Cummings’ lines take on a completely different appearance when printed in fonts (such as Courier New) that retain the typewriter’s mechanical movement forward, whereby each letter, punctuation mark, or space occupies an equal width on the page. In monospace fonts, his lines hold symmetry and balance. A comma with no space to either side separates each half of a line equally, rather than adhering to the end of one phrase and alienated by a space from the next. The ampersand itself distills balance. In Tulips & Chimneys, it holds Tulips poised against Chimneys in a way that “and” never could.
Cummings’ typography, though jammed together by most modern fonts, originally had poise and breath. His relationship with symmetry and balance, together with his sometimes-overlooked formalism, can underpin a tremendous simplicity which allows him to speak with incredible power about human brutality:
The underlying form of this poem—two quatrains in slant rhyme (abba, cddc)—is made even more formal by a composition, as it were, in two squares: in each quatrain, there are four syllables per line across four lines. The symmetry of the two quatrains is enhanced by their spacing, which places the first and fourth lines at mirror-distance from each middle couplet. It takes incredible control to write serious Anglophone poetry in dimeter—that is, to write a two-beat line without sounding comic or ridiculous.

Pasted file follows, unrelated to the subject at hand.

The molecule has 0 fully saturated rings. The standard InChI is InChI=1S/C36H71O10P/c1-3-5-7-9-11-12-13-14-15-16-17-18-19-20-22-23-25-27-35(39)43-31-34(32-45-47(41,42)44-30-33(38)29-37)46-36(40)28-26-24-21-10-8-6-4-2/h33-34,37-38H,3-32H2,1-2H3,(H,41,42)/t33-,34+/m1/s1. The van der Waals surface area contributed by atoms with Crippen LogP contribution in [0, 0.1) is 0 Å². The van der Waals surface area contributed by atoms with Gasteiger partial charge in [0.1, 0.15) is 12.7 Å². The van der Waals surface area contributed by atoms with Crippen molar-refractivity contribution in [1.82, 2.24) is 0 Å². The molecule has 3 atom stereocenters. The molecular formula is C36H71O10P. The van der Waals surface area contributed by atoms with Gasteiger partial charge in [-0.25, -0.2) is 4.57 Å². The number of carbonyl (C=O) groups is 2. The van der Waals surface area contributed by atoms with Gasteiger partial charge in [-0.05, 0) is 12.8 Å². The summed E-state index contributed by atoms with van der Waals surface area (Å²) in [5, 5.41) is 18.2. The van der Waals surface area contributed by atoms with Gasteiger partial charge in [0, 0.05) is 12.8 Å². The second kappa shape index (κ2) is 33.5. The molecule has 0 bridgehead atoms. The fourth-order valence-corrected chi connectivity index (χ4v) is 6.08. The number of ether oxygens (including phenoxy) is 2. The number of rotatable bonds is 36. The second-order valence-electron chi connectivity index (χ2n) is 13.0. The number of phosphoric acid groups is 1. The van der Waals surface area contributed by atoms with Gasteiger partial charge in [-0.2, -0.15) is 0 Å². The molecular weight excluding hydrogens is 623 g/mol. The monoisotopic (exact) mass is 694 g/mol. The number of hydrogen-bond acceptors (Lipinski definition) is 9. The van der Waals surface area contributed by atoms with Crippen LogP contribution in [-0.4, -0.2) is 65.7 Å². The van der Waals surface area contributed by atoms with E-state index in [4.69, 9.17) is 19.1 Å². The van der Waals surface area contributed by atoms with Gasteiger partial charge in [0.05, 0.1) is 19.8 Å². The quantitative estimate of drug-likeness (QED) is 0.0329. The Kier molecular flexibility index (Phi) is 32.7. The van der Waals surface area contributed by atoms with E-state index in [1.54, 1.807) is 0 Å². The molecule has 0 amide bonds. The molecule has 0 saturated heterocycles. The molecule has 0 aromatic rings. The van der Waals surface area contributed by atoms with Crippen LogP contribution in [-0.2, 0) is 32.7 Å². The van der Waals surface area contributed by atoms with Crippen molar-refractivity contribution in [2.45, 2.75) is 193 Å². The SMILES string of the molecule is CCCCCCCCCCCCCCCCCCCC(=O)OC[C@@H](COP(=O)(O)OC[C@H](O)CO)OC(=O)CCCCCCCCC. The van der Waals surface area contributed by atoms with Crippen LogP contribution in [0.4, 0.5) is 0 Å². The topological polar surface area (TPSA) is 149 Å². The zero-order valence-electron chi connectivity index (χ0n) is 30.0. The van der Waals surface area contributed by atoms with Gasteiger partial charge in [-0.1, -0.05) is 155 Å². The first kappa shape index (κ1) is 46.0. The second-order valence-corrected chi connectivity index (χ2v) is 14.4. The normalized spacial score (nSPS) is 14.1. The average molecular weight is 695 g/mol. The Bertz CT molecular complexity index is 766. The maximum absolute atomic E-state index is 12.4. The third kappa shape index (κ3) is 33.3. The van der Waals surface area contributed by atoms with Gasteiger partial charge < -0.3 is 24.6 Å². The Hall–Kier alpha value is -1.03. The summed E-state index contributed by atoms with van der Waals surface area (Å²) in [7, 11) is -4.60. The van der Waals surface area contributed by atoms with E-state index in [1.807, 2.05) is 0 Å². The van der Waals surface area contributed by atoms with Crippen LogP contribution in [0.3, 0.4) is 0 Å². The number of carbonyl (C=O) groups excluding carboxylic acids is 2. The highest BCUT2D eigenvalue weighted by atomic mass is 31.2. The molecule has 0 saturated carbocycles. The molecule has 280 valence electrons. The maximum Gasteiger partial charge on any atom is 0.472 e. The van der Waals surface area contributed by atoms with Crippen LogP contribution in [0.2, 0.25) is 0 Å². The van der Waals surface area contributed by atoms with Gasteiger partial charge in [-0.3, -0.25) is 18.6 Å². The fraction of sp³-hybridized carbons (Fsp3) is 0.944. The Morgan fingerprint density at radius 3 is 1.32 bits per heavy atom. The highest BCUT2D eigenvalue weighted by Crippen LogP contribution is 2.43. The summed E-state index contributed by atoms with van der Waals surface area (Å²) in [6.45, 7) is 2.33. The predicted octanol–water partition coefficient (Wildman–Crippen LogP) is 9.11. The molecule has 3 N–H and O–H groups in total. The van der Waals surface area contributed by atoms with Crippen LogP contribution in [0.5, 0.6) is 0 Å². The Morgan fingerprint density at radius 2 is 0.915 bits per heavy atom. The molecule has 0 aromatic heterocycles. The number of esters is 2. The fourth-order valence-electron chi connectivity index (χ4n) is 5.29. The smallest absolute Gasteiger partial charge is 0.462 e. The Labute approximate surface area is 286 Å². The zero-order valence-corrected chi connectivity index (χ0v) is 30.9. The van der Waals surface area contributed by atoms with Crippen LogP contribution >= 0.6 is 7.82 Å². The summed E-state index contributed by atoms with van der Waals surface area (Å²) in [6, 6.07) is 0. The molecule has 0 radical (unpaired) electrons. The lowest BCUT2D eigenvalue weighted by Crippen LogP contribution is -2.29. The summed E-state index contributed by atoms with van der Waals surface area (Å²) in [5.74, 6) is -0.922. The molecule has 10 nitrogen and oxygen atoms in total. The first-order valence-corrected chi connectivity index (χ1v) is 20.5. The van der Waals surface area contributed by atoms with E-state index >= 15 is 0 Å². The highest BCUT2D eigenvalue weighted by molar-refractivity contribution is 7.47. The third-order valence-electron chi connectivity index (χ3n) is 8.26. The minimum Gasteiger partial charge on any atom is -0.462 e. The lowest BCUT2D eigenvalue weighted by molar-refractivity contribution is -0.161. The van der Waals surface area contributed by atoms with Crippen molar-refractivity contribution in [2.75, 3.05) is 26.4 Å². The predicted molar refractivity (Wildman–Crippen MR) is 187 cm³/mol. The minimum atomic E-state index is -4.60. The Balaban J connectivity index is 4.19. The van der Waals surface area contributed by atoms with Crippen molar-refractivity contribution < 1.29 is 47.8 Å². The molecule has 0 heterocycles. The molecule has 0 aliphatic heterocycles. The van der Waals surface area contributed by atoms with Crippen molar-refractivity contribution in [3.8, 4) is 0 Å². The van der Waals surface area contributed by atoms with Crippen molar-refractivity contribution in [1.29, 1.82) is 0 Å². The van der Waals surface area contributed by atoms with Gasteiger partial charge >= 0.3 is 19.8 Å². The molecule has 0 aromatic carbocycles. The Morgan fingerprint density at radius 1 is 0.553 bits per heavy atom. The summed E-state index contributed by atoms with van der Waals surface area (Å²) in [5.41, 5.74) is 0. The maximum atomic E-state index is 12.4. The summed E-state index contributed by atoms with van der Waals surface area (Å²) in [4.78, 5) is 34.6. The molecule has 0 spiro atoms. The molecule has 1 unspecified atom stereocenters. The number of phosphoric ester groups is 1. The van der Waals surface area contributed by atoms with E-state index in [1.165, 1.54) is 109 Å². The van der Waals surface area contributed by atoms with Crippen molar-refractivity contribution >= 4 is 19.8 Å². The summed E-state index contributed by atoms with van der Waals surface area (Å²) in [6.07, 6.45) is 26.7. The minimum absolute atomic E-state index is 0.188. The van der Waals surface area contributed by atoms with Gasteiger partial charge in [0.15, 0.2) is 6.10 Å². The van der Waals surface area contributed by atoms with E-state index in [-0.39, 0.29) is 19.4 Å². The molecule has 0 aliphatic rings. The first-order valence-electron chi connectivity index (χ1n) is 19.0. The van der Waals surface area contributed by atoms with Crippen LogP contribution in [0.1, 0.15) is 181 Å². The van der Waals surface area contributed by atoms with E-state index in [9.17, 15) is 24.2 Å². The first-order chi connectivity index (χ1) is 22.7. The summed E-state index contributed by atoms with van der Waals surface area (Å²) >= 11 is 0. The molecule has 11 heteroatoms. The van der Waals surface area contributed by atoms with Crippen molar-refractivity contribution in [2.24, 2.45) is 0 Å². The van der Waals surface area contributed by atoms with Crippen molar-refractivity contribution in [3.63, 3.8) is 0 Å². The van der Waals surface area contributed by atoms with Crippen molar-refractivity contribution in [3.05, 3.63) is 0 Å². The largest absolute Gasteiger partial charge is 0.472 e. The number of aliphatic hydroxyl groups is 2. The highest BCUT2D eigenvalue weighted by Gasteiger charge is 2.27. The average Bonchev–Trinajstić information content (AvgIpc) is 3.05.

This powerful aesthetic of balance, symmetry, poise, and breath recurs in the language of the ampersand’s most recently prominent new champion, Ocean Vuong, whose liberal use of & in his debut collection of poetry, Night Sky with Exit Wounds, has attracted the attention of reviewers and literary critics. For Will Harris (Ambit), the ampersand is “Vuong’s master figure,” representing “a sense of corrupted orality.” Yen Pham (Literary Hub) connects the predilection for the pictorial ampersand with the dyslexia which runs in Vuong’s family—E.E. Cummings also, in my view, was mildly dyslexic. In conversation with Kaveh Akbar (Divedapper), Vuong himself observed: “I insist on the ampersand in my writing because, to me, it is a symbol that feels truer to the word ‘and’ than the word ‘and’ itself… It performs the figure holding two words together. So the ampersand feels more like itself than its worded rendition.”